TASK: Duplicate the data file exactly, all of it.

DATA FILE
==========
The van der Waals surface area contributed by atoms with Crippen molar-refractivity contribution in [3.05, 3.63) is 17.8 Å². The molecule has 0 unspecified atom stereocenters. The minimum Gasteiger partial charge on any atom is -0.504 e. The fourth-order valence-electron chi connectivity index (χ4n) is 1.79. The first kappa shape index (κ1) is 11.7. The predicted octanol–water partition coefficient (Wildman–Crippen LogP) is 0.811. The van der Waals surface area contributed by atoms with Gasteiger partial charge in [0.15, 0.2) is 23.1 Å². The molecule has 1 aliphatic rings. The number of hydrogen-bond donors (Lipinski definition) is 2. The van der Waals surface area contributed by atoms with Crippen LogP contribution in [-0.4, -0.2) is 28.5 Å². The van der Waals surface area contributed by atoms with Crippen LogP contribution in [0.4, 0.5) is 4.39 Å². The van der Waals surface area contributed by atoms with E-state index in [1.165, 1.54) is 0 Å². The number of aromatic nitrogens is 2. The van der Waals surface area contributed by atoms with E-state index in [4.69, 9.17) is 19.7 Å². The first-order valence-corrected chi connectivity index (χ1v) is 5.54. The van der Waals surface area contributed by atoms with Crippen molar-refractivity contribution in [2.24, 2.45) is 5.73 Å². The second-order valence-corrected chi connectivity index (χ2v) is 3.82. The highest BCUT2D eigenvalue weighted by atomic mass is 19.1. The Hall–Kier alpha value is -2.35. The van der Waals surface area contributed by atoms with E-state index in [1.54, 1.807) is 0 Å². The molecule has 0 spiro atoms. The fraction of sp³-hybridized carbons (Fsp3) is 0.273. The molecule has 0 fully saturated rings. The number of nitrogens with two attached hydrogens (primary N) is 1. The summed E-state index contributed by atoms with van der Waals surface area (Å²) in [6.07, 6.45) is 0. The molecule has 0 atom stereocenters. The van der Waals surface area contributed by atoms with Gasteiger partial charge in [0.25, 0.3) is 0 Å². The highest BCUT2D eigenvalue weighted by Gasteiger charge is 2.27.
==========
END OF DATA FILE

The van der Waals surface area contributed by atoms with Crippen molar-refractivity contribution in [3.05, 3.63) is 17.8 Å². The molecule has 0 unspecified atom stereocenters. The minimum Gasteiger partial charge on any atom is -0.504 e. The fourth-order valence-electron chi connectivity index (χ4n) is 1.79. The first kappa shape index (κ1) is 11.7. The predicted octanol–water partition coefficient (Wildman–Crippen LogP) is 0.811. The van der Waals surface area contributed by atoms with Gasteiger partial charge in [0.15, 0.2) is 23.1 Å². The molecule has 1 aliphatic rings. The number of hydrogen-bond donors (Lipinski definition) is 2. The van der Waals surface area contributed by atoms with Crippen LogP contribution in [-0.4, -0.2) is 28.5 Å². The van der Waals surface area contributed by atoms with Crippen LogP contribution in [0.4, 0.5) is 4.39 Å². The van der Waals surface area contributed by atoms with E-state index in [1.165, 1.54) is 0 Å². The number of aromatic nitrogens is 2. The van der Waals surface area contributed by atoms with E-state index in [4.69, 9.17) is 19.7 Å². The first-order valence-corrected chi connectivity index (χ1v) is 5.54. The van der Waals surface area contributed by atoms with Crippen molar-refractivity contribution in [2.24, 2.45) is 5.73 Å². The second-order valence-corrected chi connectivity index (χ2v) is 3.82. The highest BCUT2D eigenvalue weighted by atomic mass is 19.1. The Hall–Kier alpha value is -2.35. The van der Waals surface area contributed by atoms with E-state index in [1.54, 1.807) is 0 Å². The molecule has 0 spiro atoms. The fraction of sp³-hybridized carbons (Fsp3) is 0.273. The molecule has 0 fully saturated rings. The number of nitrogens with two attached hydrogens (primary N) is 1. The summed E-state index contributed by atoms with van der Waals surface area (Å²) in [6.07, 6.45) is 0. The molecule has 0 atom stereocenters. The van der Waals surface area contributed by atoms with Gasteiger partial charge in [0.25, 0.3) is 0 Å². The highest BCUT2D eigenvalue weighted by Gasteiger charge is 2.27.